More Legislative Action on AI in States

More legislative progress has been made on AI at the state level. Last year at least 17 states introduced general AI bills or resolutions, and four states—Colorado, Illinois, Vermont and Washington—enacted such legislation, according to the National Conference of State Legislatures. Colorado, Illinois and Vermont also set up commissions or task forces to study the technology.

So far this year lawmakers in at least 28 states have introduced bills or resolutions relating to AI, according to the LexisNexis Lexis Nexis® State Net® legislative tracking system. The bulk of the measures create AI task forces, commissions or government agencies.

But Massachusetts Sen. Barry Finegold (D) has introduced “An Act drafted with the help of ChatGPT to regulate generative artificial intelligence models like ChatGPT” (SB 31).

Among other things Finegold’s bill would require companies that operate AI models like ChatGPT to disclose information about those models, including their “intended use, design process and methodologies;” conduct routine risk assessments; and program their models to include watermarks on the text they generate to deter plagiarism.

The aim of the measure, Finegold told The Boston Globe®, is “to put up safeguards-slash-guardrails that can help this technology grow without having negative consequences.”

“There are so many things this could be used for that could be used in a negative manner,” Finegold added. “But used in the right context, it can be very powerful.”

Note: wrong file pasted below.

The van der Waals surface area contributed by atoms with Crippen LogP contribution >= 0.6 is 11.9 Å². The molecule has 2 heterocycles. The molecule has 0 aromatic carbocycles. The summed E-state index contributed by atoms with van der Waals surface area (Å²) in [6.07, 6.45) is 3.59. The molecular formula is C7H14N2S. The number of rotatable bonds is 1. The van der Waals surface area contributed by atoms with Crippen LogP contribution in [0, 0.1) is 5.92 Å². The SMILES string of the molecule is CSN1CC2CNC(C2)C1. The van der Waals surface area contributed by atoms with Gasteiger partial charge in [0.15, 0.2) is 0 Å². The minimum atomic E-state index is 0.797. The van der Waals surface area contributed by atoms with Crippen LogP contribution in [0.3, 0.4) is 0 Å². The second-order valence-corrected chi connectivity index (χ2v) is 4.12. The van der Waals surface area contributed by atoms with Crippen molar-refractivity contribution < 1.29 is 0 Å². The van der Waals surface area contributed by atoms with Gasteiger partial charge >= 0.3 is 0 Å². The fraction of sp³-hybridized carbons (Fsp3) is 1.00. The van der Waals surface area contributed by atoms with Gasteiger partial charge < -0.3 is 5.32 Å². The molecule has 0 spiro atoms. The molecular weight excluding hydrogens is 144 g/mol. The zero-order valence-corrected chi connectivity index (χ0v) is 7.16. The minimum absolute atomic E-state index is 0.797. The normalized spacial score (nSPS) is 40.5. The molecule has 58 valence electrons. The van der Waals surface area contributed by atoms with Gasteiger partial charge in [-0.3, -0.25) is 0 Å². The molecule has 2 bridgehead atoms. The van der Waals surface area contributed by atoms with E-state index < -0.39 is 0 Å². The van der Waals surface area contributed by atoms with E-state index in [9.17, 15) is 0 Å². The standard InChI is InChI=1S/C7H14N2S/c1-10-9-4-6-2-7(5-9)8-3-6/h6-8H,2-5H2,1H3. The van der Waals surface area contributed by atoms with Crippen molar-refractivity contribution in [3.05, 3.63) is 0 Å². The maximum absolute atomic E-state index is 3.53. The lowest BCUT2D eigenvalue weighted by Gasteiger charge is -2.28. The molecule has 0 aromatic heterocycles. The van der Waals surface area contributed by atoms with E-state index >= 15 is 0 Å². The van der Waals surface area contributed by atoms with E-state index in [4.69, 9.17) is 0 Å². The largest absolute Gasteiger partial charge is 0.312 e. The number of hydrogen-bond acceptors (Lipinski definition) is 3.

SB 31 currently appears to be the only measure in the country that refers specifically to ChatGPT. But another Massachusetts bill (HB 1974) that was also drafted by ChatGPT would regulate the use of AI in the provision of mental health services.

“With the rise of telehealth and these rapid advances in technology, AI-driven mental health care is no longer just a futuristic concept,” the bill’s sponsor, Rep. Josh Cutler (D), said in a statement posted on LinkedIn. “While there may be beneficial applications, any use of AI in this field must be carefully scrutinized to ensure that patients are always protected.”

Legislation dealing with the use of AI in mental healthcare is also under consideration in Texas (HB 4695).

A bill introduced in Illinois (HB 3563), meanwhile, would create a task force specifically for generative AI. And measures have been introduced in a handful of states that would require the disclosure of AI use in publicly displayed images or videos (Illinois HB 3943); advertising (New York AB 216); social media (Illinois HB 3285 and New York SB 895); and political campaigns (Washington HB 1442).

A pair of bills in Texas (HB 1896 and HB 2700) also target the use of AI in sexually explicit content. And companion bills introduced in Minnesota (HB 1370/SB 1394) would establish a cause of action for disseminating “deep fake” sexual images without the consent of the depicted individual and make using deep fake technology to influence an election a crime.

The continuing improvement of AI and continued federal inaction on the issue are likely to only spur further state efforts to regulate the use of the technology.


The information in this article is powered by State Net. Please visit our webpage for more information on the bills mentioned in this article or if you would like to speak with a State Net representative about how the State Net legislative and regulatory tracking solution can help you react quickly to relevant legislative and regulatory developments.

Over Half of States Considering AI Bills

Lawmakers in at least 28 states have considered bills or resolutions relating to AI in 2023, according to the State Net legislative tracking system. So far Georgia is the only state that has enacted such legislation, including a bill (HB 18) providing funding for an artificial intelligence manufacturing project.